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Bikes are growing in cities - Why not Folding Bikes

A bicyclist wearing a helmet rides on a city street. SmartAsset analyzed various data sources to identify the most bike-friendly cities in the U.S.

Most Bike-Friendly Cities in America is an eco-friendly, cheap, fun, and healthy way to commute in the city. But not all cities are equally accessible for riders – some cities have designated bike lanes, while others simply lack the infrastructure. Not all cities are the most affordable for the more savings-savvy cyclist. Keeping this in mind, Smart Asset identified and ranked the most bike-friendly cities in America for 2021.


We compared the 100 largest U.S. cities across seven metrics, including bike score, percentage of bicyclist commuters, bicyclist fatalities, miles of protected bike lanes, income after housing costs, the average number of days with precipitation, and the average number of days with extreme temperatures. For details on our data sources and how we put all the information together to create our final rankings, check out the Data and Methodology section below.

Key Findings

  • Western cities are best for cycling. Six out of the top 10 cities in our study are located in the Western part of the U.S. These include San Francisco, California; Oakland, California; Portland, Oregon; Seattle, Washington; Irvine, California; and Denver, Colorado. Though there are some exceptions (it rains a lot in Portland and Seattle!), good scores in weather-related metrics helped these cities rank highest. These cities also rank within the top 15 of the study for percentage of commuters who bike to work and within the top 21 of the study for relatively high income after housing costs.
  • More protected bike lanes needed nationwide. While many cities in this study have miles of protected folding bikes lanes, more than half do not, making cyclists vulnerable to oncoming traffic. New York City leads this metric, with more than 124 miles of protected bike lanes. It’s important to note, however, that the city does still rank towards at the middle of the study for its relatively high number of bicyclist fatalities.

1. San Francisco, CA

Temperatures in San Francisco, California almost never dip below 30 degrees or rise above 80 degrees, making the city an ideal climate for frequent cycling. The median household income in the city is the second-highest in the study overall ($98,023). Roughly 3.8% of commuters bike to work, the fifth-highest in the study.

2. Minneapolis, MN

Minneapolis, Minnesota has a bike score of 83.5, the highest in our study. This city ranks third for the percentage of commuters that bike to work (3.9%) and second in miles of protected bike lanes (41.7).

3. Washington, DC

Washington, D.C. has the second-highest percentage of commuters biking to work (4.0%) and ranks ninth-highest in miles of protected bike lanes (11.93). The city, however, falls towards the middle of the study with an average of 1.13 bicyclist fatalities for every 100,000 residents from 2014 through 2018.

4. Oakland, CA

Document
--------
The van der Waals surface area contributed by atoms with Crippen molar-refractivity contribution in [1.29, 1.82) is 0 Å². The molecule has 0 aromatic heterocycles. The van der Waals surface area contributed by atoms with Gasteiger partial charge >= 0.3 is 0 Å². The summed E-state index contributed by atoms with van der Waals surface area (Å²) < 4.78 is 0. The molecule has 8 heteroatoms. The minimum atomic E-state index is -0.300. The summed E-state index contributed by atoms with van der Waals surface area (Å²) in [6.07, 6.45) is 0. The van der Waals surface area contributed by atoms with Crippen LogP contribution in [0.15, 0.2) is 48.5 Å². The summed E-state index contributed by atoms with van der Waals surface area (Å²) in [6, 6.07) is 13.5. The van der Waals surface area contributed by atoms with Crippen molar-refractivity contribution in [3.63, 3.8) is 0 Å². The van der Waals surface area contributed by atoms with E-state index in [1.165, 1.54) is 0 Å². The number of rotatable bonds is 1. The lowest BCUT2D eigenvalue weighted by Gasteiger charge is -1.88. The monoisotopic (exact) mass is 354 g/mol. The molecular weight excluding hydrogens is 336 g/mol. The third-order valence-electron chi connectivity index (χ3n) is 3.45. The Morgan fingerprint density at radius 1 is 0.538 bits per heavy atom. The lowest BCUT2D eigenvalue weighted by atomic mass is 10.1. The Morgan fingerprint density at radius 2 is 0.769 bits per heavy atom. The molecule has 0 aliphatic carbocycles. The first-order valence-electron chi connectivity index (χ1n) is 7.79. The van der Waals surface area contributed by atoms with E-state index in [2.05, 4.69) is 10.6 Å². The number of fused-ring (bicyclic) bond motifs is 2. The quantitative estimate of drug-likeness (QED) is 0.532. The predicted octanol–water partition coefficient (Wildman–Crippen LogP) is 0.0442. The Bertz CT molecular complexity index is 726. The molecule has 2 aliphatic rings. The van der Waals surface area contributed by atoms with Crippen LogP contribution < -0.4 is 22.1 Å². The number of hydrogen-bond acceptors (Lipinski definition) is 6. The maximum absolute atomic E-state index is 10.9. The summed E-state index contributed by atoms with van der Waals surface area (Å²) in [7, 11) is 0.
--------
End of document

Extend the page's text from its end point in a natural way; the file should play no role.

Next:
Oakland, California is tied with its neighbor across the Bay, San Francisco, for the lowest number of days with extreme weather (0.17 per year) and has the seventh-highest percentage of commuters biking to work (3.1%). The city averages 27.85 days of precipitation per year, finishing just inside the top quartile.

5. Portland, OR

Around 5.2% of commuters in Portland, Oregon bike to work, the highest percentage in this study for this metric. Portland also has the second-highest bike score overall (82.4). The weather, however, can be more challenging, with an average of more than 163 days of precipitation each year (the fifth-highest overall).

6. Boston, MA

Boston, Massachusetts averages about 19 days per year with extreme temperatures, ranking 25th for this metric across all 100 cities in our study. Bostonians also have the 10th-highest percentage of commuters biking to work (2.5%) and the sixth-highest bike score (70.5) in the study.

7. Seattle, WA

Seattle, Washington averages 165.4 days each year with some precipitation, the third-highest in the study. The city ranks eighth-best, however, for protected bike lanes, with a total of 12.19 miles of them. Many people in Seattle could potentially afford quality rain gear for cycling, though, as the average income after housing is $79,734, the sixth-highest overall.

8. Irvine, CA

Irvine, California has the fifth-highest average income after housing costs ($81,826) in our study. The city also has good weather for cyclists, with only 15.9 days with precipitation on average and less than one day per year of extreme weather (ranking seventh- and sixth-best respectively). The city falls to the bottom quartile, however, for bicyclist fatalities, with an average of 2.02 per every 100,000 residents from 2014 through 2018.

9. Denver, CO

Denver, Colorado has a bike score of 72.6, the fourth-highest in the study. The city also places 11th for two different metrics: percentage of bicyclist commuters (2.4%) and miles of protected bike lanes (9.00). Safety is a concern, though, as Denver finishes in the bottom quartile when it comes to bicyclist fatalities, with an average of 2.20 fatalities for every 100,000 residents from 2014 through 2018.

10. St. Paul, MN

From 2014 through 2018, there were just 0.36 bicyclist fatalities per 100,000 residents on average in St. Paul, Minnesota, the seventh-lowest across all 100 cities we studied. The city has the 15th-highest bike score (66.9) and ranks 10th-best for protected bike lanes (9.40 miles).

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